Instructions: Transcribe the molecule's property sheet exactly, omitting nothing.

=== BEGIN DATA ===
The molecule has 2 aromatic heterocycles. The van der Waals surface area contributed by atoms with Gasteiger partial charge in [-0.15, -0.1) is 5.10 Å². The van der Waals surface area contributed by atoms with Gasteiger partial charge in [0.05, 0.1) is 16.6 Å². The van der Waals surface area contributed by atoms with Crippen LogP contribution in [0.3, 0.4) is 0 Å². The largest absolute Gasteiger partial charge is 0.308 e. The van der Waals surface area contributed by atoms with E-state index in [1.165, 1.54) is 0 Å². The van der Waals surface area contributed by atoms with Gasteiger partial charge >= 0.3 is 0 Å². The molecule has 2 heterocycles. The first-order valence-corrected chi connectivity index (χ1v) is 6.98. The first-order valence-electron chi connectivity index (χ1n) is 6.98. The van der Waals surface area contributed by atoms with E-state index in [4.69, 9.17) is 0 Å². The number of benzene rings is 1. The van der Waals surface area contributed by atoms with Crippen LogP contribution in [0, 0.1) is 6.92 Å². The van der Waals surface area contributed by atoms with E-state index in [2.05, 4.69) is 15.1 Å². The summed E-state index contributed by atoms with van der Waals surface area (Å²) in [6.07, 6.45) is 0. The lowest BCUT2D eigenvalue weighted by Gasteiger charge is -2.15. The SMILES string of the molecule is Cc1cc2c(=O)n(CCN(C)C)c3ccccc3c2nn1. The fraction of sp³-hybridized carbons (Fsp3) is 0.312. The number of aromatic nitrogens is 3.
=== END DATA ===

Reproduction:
The molecule has 2 aromatic heterocycles. The van der Waals surface area contributed by atoms with Gasteiger partial charge in [-0.15, -0.1) is 5.10 Å². The van der Waals surface area contributed by atoms with Gasteiger partial charge in [0.05, 0.1) is 16.6 Å². The van der Waals surface area contributed by atoms with Crippen LogP contribution in [0.3, 0.4) is 0 Å². The largest absolute Gasteiger partial charge is 0.308 e. The van der Waals surface area contributed by atoms with E-state index in [1.165, 1.54) is 0 Å². The van der Waals surface area contributed by atoms with Gasteiger partial charge >= 0.3 is 0 Å². The molecule has 2 heterocycles. The first-order valence-corrected chi connectivity index (χ1v) is 6.98. The first-order valence-electron chi connectivity index (χ1n) is 6.98. The van der Waals surface area contributed by atoms with E-state index in [4.69, 9.17) is 0 Å². The number of benzene rings is 1. The van der Waals surface area contributed by atoms with Crippen LogP contribution in [0, 0.1) is 6.92 Å². The van der Waals surface area contributed by atoms with E-state index in [2.05, 4.69) is 15.1 Å². The summed E-state index contributed by atoms with van der Waals surface area (Å²) in [6.07, 6.45) is 0. The lowest BCUT2D eigenvalue weighted by Gasteiger charge is -2.15. The SMILES string of the molecule is Cc1cc2c(=O)n(CCN(C)C)c3ccccc3c2nn1. The fraction of sp³-hybridized carbons (Fsp3) is 0.312. The number of aromatic nitrogens is 3.